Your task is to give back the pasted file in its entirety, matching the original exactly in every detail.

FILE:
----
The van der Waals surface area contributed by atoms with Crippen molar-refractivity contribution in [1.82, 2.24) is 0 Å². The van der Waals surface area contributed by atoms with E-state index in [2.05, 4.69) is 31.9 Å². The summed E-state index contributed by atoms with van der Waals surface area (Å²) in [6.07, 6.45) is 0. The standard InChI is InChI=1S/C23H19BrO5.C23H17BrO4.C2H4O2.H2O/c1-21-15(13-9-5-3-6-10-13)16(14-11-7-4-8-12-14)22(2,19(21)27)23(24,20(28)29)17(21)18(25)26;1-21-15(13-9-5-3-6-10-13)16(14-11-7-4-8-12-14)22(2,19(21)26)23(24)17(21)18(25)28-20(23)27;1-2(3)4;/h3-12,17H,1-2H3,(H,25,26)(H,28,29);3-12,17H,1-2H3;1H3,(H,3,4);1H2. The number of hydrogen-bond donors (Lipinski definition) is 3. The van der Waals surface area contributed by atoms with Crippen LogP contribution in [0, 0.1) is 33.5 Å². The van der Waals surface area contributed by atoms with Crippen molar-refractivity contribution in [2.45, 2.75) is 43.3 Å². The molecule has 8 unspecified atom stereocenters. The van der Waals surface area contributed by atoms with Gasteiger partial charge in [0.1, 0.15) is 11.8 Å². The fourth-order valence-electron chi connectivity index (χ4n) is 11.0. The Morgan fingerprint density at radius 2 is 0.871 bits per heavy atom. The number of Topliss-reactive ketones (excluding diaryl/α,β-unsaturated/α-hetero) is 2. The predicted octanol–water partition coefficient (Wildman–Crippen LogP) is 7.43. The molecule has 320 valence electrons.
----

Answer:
The van der Waals surface area contributed by atoms with Crippen molar-refractivity contribution in [1.82, 2.24) is 0 Å². The van der Waals surface area contributed by atoms with E-state index in [2.05, 4.69) is 31.9 Å². The summed E-state index contributed by atoms with van der Waals surface area (Å²) in [6.07, 6.45) is 0. The standard InChI is InChI=1S/C23H19BrO5.C23H17BrO4.C2H4O2.H2O/c1-21-15(13-9-5-3-6-10-13)16(14-11-7-4-8-12-14)22(2,19(21)27)23(24,20(28)29)17(21)18(25)26;1-21-15(13-9-5-3-6-10-13)16(14-11-7-4-8-12-14)22(2,19(21)26)23(24)17(21)18(25)28-20(23)27;1-2(3)4;/h3-12,17H,1-2H3,(H,25,26)(H,28,29);3-12,17H,1-2H3;1H3,(H,3,4);1H2. The number of hydrogen-bond donors (Lipinski definition) is 3. The van der Waals surface area contributed by atoms with Crippen LogP contribution in [0, 0.1) is 33.5 Å². The van der Waals surface area contributed by atoms with Crippen molar-refractivity contribution in [2.45, 2.75) is 43.3 Å². The molecule has 8 unspecified atom stereocenters. The van der Waals surface area contributed by atoms with Gasteiger partial charge in [0.1, 0.15) is 11.8 Å². The fourth-order valence-electron chi connectivity index (χ4n) is 11.0. The Morgan fingerprint density at radius 2 is 0.871 bits per heavy atom. The number of Topliss-reactive ketones (excluding diaryl/α,β-unsaturated/α-hetero) is 2. The predicted octanol–water partition coefficient (Wildman–Crippen LogP) is 7.43. The molecule has 320 valence electrons.